Yeng obstacle to Tim’s thirst for 2nd ‘slam’

WHAT is a Grand Slam?  What is the beauty behind it?  Why do team owners covet it like crazy?

Winning all three conferences staked by the Philippine Basketball Association every year is a Grand Slam. In short, it is composed of three conference victories—a sweep of all three offerings for the season.

The beauty behind the feat is that in all competitions in sports, it is one of the hardest to achieve.

In tennis, the Grand Slam is winning all four majors—Australian Open in January, French Open in June, Wimbledon in June-July, and US Open in September.

In golf, the Grand Slam is winning all four majors, too—the US Masters in April, the US Open in June, the British Open in July, and the PGA Championship in September.

Like our three-conference PBA Grand Slam, there is also the Triple Crown in horseracing.

Team owners in the PBA do not only get a kick out of winning the Grand Slam.  Achieving it is the pinnacle of success. Only three teams in the 39 PBA seasons have accomplished the feat:  Crispa in 1976 and 1983, San Miguel Beer in 1989 and Alaska in 1996. For the last 18 years, no team has come close to winning the league’s fifth Grand Slam.  

Until San Mig Coffee came along.

Barely two years into the league, San Mig Coffee is in that enviable position now of scoring a rare Grand Slam.

Coached magnificently by Tim Cone, the man who gave Alaska its 1996 Grand Slam, the Coffee Mixers are on the brink of history as they begin tomorrow their best-of-five PBA title showdown with dangerous and old nemesis Rain or Shine.

The Painters of coach Yeng Guiao made it to the championship clash with the Mixers after miraculously climbing out of a 1-2 hole against Alaska with their improbable wins in Games 4 & 5.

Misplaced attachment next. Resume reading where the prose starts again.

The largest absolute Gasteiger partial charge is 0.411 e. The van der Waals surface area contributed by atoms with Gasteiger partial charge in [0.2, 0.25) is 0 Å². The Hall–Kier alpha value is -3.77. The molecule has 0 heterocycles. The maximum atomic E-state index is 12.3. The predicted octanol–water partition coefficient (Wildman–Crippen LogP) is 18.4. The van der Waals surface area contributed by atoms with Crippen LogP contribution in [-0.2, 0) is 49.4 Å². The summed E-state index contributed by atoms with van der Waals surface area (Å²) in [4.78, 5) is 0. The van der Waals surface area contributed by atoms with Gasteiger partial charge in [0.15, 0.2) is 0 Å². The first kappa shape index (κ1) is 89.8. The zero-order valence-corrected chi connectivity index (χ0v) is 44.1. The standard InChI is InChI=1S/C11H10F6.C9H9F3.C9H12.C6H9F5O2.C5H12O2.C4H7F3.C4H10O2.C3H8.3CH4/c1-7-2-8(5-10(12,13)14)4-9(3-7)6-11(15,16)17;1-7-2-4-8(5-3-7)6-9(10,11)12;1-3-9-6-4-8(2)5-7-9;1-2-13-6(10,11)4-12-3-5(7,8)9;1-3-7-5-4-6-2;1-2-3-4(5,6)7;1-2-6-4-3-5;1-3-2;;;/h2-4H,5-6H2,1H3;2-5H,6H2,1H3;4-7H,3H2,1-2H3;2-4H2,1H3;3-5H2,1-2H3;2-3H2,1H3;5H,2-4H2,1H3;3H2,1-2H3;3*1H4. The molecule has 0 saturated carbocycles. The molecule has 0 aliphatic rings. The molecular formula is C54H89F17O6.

Almost headed for elimination in Game 4, Rain or Shine eked out a 123-121 overtime win on back-to-back hits by Beau Belga with 11.8 seconds left.

A crippling break struck Alaska when JVee Casio slipped while about to complete a solo fastbreak layup that should have given the Aces a 123-121 bulge.

Belga buried the game’s final basket on a follow-up of Jeff Chan’s miss as Casio, hounded by a hurting ankle following that fatal fall earlier, flubbed a short, quartercourt jumper at the buzzer.

Casio, his ankle swollen, would also miss the Game 5 decider on Saturday together with teammates Sonny Thoss (back spasms) and Gabby Espinas (fractured right ankle), a huge boost for Rain or Shine that resulted in the Painters’ finals-clinching 97-94 victory over the hard-luck Aces.

With the best-of-five playoffs set to start tomorrow, San Mig Coffee has been heavily favored to win even before the Rain or Shine-Alaska series could be completed. But if only for the record, San Mig Coffee, now the best-selling 3-in-1 coffee from San Miguel Corporation, has already scored a Grand Slam of sorts—in reverse.

After winning the third and last PBA conference in 2013 (the PBA Governors Cup), San Mig Coffee swept the next two conferences against Talk ‘’N Text in the Reinforced tournament and, yes, against Rain or Shine in the Philippine Cup.

And so, this is a rematch between San Mig Coffee and Rain or Shine, although their last title clash did not include imports as it was the old All-Filipino format that had been won in six games by the Mixers.

But another twist makes the series doubly interesting as this will also be a return bout between Rain or Shine and San Mig Coffee after they battled for the same title in 2012, with Rain or Shine prevailing.

Thus, will Rain or Shine repeat or will San Mig Coffee record a second Grand Slam for the San Miguel Corp. outfit?  Yeng an obstruction to Tim’s thirst for a second Slam?

 My lips are sealed—for the moment.

 ALL IN    For the record, the monthly salary of Manny Pacquiao as Kia head coach in the coming 40th PBA season set to blast off on Oct. 19 has never been discussed between the world welterweight boxing champion and Kia Motors management.  I had a lengthy coffee-and-pizza conversation on Thursday with Ginia Domingo, the charming president of Kia Motors, and she said to me:  “In fairness to Congressman Manny, he has never mentioned about his salary in all the talks that we had had about our impending stint in the PBA.  What he keeps telling me and the other company officials is, he is more concerned with building a champion team and nothing else matters.”  

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